Rural round-up

August 30, 2018

Farmer gets back on feet after cattle disease Mycoplasma strikes – Gerard Hutching:

Ashburton dairy farmer Frank Peters is feeling more optimistic than in May when he tearfully watched 300 of his “beautiful” calves being sent off to slaughter.

They had no signs of the cattle disease Mycoplasma bovis but the fact others in the 1400-strong herd were infected was enough for the Ministry of Primary Industries (MPI) to pronounce the death sentence.

So far he has been compensated “about $2 million” for the replacement of his cattle. Nationwide $18.9m worth of claims have been paid out, from $25.3m received. . .

Mycoplasma bovis confirmed in Northland district:

Biosecurity New Zealand today confirmed a property in Northland has tested positive for the bacterial cattle disease Mycoplasma bovis. It’s the first time the disease has been found in this region. 

The infected property is a dry stock beef farm. The farm, as with all other infected properties, was identified through the tracing of animals movements from known infected farms and is under a Restricted Place legal notice under the Biosecurity Act 1993.

This effectively places them in quarantine lockdown – restricting the movement of animals and other risk goods on and off the farm. . .

Micro-credentials give biosecurity industry edge – Yvonne O’Hara:

Biosecurity-focused micro-credentials (MC) will be the one of the first bite-sized qualifications available from Primary ITO, once the relevant rules and paperwork are signed off.

The industry training organisation is also planning micro-credentials for dairy and horticulture.

Primary ITO chief executive Dr Linda Sissons said the relevant legislation had been passed earlier this year, which allowed training organisations to offer the micro-credentials to their workplace-based students. . .

 Guy Trafford confronts the challenges of extensive milk regulations, and relates that to the incidence of Listeriosis and its fatal outcomes:

Just when the M Bovis story appeared to have had quietened down another twist has appeared, although this may not be what the headlines intimate.

Earlier this week, it was reportedAlfons Zeestraten, the farmer MPI appeared to consider to be at the centre of where M Bovis got started, was to appear at the Invercargill District Court. The charges relate to the importation of machinery; Zeestraten has stated that he is innocent of the charges. MPI have refused to comment on the case. If the charges are indeed unrelated to the M Bovis outbreak MPI would be doing everybody a service in stating that, given the emotions and interest surrounding the disease, and stop a lot of speculation.

On to more normality, the price of milk to consumers has reared its head again, this time with Chris Lewis Federated Farmers Dairy Chair leading the calls to boycott supermarkets and support corner dairies who he finds sell it far cheaper. New Zealand has the third highest milk consumption per head of capita, however, our milk prices appear to be driven by the highest price able to be gained on the international markets. Consumers point to other countries that can sell milk at a considerable discount to what is charged in New Zealand. . .

Farmers are now ‘up to their elbows’ in calves – Ella Stokes:

Calving season is in full swing for many dairy farmers around the region. This week Southern Rural Life reporter Ella Stokes  caught up with Clydevale farmer and calf rearer Phillippa Foster.Polaris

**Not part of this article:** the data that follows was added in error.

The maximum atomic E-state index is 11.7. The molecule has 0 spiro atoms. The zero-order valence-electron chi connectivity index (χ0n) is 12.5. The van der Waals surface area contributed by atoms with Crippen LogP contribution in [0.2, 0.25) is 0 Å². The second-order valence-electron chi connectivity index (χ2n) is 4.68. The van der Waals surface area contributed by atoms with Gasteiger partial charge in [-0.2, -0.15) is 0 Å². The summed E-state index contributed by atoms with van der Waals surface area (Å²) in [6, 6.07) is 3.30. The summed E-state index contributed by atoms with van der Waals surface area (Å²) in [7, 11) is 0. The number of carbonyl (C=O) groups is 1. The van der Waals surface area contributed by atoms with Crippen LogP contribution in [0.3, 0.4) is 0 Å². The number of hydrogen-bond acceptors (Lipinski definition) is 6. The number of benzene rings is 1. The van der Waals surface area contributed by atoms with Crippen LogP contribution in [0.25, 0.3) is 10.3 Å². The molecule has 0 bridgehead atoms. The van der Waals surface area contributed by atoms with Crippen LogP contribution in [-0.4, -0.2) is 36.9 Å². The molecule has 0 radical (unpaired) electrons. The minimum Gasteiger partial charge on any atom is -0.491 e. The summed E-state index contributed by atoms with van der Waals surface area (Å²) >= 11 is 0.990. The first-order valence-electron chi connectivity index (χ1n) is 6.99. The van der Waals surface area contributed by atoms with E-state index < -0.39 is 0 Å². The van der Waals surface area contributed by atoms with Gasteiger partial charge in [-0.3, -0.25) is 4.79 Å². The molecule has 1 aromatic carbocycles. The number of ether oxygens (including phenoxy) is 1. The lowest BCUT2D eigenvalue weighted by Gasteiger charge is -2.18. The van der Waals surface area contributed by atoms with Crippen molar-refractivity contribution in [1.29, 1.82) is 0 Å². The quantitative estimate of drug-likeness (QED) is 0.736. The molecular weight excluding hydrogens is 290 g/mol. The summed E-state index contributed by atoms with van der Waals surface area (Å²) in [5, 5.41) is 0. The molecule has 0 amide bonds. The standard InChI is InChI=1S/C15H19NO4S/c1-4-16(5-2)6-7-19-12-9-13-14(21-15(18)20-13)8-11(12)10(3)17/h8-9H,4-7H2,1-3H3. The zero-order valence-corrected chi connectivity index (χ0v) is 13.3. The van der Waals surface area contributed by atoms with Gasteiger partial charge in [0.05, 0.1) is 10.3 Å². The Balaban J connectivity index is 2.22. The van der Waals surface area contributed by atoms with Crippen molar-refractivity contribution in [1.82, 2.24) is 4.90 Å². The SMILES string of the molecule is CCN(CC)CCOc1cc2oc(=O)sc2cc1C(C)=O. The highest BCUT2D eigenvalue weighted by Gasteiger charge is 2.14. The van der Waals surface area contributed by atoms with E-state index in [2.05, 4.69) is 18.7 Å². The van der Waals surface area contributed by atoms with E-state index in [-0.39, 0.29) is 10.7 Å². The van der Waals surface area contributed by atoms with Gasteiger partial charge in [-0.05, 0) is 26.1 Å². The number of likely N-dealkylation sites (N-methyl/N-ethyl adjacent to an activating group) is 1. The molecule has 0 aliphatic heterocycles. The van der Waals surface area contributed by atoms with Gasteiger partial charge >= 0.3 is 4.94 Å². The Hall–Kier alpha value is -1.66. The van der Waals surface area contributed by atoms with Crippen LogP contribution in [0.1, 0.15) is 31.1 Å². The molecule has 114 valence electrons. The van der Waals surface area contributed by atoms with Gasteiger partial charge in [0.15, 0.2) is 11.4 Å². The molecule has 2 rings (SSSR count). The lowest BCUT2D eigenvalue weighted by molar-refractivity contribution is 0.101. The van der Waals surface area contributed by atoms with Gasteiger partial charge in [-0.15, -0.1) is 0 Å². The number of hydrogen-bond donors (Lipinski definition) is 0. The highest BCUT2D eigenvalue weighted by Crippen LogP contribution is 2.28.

At this time of year Phillippa Foster said she was always ”up to her elbows in calves” but said she loved the job.

She and husband Greg originally farmed in Taranaki before moving south five years ago.

They were now 50/50 sharemilkers on their Clydevale farm near Balclutha. Their children Greer (10) and Preston (12) attended Clutha Valley School . .

 

LUV training hits the spot – Mark Daniel:

Quads and light utility vehicles (LUV) get a bad rap because operators’ poor skills and riding judgement cause crashes. Quality training can reduce such incidents.

Jacks Farm Machinery, Whakatane, a forward-thinking machinery dealer in the Bay of Plenty region known for horticulture, decided to act.

This supplier of Polaris quads and LUVs was already in the business of certified modifying Ranger and Ace models to allow them to work under pergolas in kiwifruit orchards; this also allowed orchardists to switch from quads to LUVs. . . 

Not a bad apple – Gala passes Red Delicious as America’s favourite – Nathan Bomey:

At their core, Americans have changed – at least when it comes to their apple preferences.

The Red Delicious apple is expected to lose its title as the most popular apple in the US this year, a perch it held for more than half a century.

The US Apple Association is projecting that the gala apple will usurp the red delicious for the top spot.

The group, which advocates on behalf of 7500 US apple growers and 400 companies in the apple business, predicted that the US would grow 52.4 million Gala apples in 2018, up 5.9 per cent from a year earlier. . .

 

Environment water for sale in drought-hit Victoria

The Commonwealth Environmental Water Holder has announced a sale of 20 gigalitres of water from the Goulburn Valley in Victoria.

The water will be sold udner a competitive tender which opens at 10:00am Monday September 3 2018 and will close at 2:00pm Wednesday September 5.

There will be a minimum bid size of 5 megalitres and a maximum bid size of 500ML, which the CEWH said would balance the access of small and large irrigators to the trade.


Rural round-up

August 23, 2018

Calf rearer changes tactics after Mycoplasma bovis battle – Heather Chalmers:

Farmers who believe they can live with Mycoplasma bovis need to think again, say a Southland couple who are finally clear after eight months battling the bacterial cattle disease. 

Lumsden couple Ben Walling and Sarah Flintoft are now “gun-shy” of returning to their calf rearing business, knowing the risks involved. 

They had bought 1600 calves to rear last spring before being “clobbered” with M. bovis. Their farm was confirmed clear of infection by the Ministry for Primary Industries (MPI) in early August.  . .